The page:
He starts his piece on the worst things about being a male with the following:
The cultural stereotype is that it’s great to be a man. Not only do we have shorter lines at the rest room, but we make scads more money and can reach things on higher shelves in the marketplace. We don’t have to deal with double standards or glass ceilings, and we’re raised to have confidence and high self-esteem, so we can all comfortably act like the Sean Connery version of James Bond. Cooly knock off a few bad guys in the afternoon, then drive our Aston Martins to our expensive hotel in Monte Carlo, where beautiful movie actresses are waiting to throw themselves into our arms…But in truth, it ain’t like that down here in Kansas.
This isn’t just a “cultural stereotype.” Men have all kinds of advantages over women in American society (see: the gender pay gap, the Second Shift, advertising and media images of women, etc.). This is not to say that men don’t have problems, but their problems take place within the larger context of patriarchy. Kenrick brushes away that context by setting this up as just a stereotype, and what follows is a blind fumbling through some issues that could otherwise have been taken seriously.
June 29, 2012 § Leave a comment
The health care act still stands thanks to the Supreme Court, though the conversation about universal care in the U.S. is far from over, so here are a couple of infographics about the state of women’s health in the U.S. and what health care reform is trying to address. Because health care issues = social issues = economic issues, and women’s issues = men’s issues; they’re all people’s issues.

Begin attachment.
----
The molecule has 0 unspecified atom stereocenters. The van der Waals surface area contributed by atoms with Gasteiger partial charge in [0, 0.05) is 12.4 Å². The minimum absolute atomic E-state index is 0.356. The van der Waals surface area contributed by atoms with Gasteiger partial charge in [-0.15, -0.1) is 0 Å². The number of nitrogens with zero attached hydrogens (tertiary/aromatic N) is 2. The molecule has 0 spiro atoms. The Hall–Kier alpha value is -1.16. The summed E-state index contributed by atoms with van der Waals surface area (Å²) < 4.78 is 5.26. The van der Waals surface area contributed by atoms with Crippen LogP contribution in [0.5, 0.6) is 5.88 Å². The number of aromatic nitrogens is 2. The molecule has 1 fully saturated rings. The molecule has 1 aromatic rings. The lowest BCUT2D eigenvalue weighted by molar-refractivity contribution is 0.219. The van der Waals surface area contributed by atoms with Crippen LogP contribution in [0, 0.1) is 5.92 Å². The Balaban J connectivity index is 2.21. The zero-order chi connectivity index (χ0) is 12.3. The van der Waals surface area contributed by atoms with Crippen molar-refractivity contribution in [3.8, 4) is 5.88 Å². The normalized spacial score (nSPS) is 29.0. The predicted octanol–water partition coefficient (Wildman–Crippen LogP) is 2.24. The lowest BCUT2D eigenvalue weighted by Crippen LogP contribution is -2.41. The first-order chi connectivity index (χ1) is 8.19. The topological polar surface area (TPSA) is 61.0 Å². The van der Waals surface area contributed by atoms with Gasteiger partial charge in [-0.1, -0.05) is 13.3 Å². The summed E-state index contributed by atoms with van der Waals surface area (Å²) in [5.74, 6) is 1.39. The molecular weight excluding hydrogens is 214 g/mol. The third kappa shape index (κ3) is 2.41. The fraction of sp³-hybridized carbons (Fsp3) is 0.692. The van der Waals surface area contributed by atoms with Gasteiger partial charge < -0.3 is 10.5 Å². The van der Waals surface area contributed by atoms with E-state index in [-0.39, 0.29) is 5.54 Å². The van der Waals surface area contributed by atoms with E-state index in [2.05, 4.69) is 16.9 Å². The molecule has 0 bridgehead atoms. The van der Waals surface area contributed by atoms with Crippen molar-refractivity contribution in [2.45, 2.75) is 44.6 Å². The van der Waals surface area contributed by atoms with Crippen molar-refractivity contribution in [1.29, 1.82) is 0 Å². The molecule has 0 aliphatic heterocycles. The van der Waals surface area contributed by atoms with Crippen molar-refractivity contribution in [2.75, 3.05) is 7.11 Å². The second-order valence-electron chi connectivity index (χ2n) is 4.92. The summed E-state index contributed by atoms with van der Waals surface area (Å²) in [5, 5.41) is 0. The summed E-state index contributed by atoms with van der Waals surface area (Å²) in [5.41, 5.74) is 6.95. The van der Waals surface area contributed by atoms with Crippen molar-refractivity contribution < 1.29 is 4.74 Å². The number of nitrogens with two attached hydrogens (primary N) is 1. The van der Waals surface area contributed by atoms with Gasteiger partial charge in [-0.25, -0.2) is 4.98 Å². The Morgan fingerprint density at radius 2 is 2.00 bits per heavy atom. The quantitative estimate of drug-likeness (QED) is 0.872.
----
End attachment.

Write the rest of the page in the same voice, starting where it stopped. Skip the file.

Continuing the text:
From GOOD:A picture of women’s health.
And from Amnesty International:
My junior year in college I took a course on the sociology of illness and medicine. One of the required texts for the course was T. R. Reid’s The Healing of America, which examines the health care systems of other countries and compares them to the U.S. system (this was published in 2010). Although Reid oversimplifies some issues, the takeaway message is that not only is it possible to provide quality health care to everyone, other countries are doing this in a way that costs less than our system. Health care in the U.S. is far from perfect, and although the SCOTUS ruling to uphold “Obamacare” gives me hope that can one day we will have accessible health care for all, there is still room for improvement. Learning and implementing what other countries do well are further steps toward that possibility.
June 27, 2012 § Leave a comment
I read The Laramie Project five years ago. The play was written about Matthew Shepard, a young gay man whose murder in 1998 in Laramie, Wyoming drew national attention and led to efforts to address American intolerance toward gay and lesbian people. Moises Kaufman and members of Tectonic Theater Project, a New York theater company, traveled to Laramie to interview members of the small town over the year following Matthew’s death. The play uses the words of Laramie’s citizens to show the aftermath of the hate crime in all its complexity, as people try to understand what happened and why. It is one of the most powerful things I have read to this day.
Portland, TX is likely grappling with similar questions, after two young women in a relationship were shot and left to die in a park there. One of the teens, Mollie Judith Olgin, has died, and the other, Mary Christine Chapa, is in “serious but stable” condition in the hospital. No one has been connected to the attack, but it does not seem to be a random event. Although police have not yet identified this as a hate crime, the girls’ relationship will remain a factor in the investigation as it moves forward.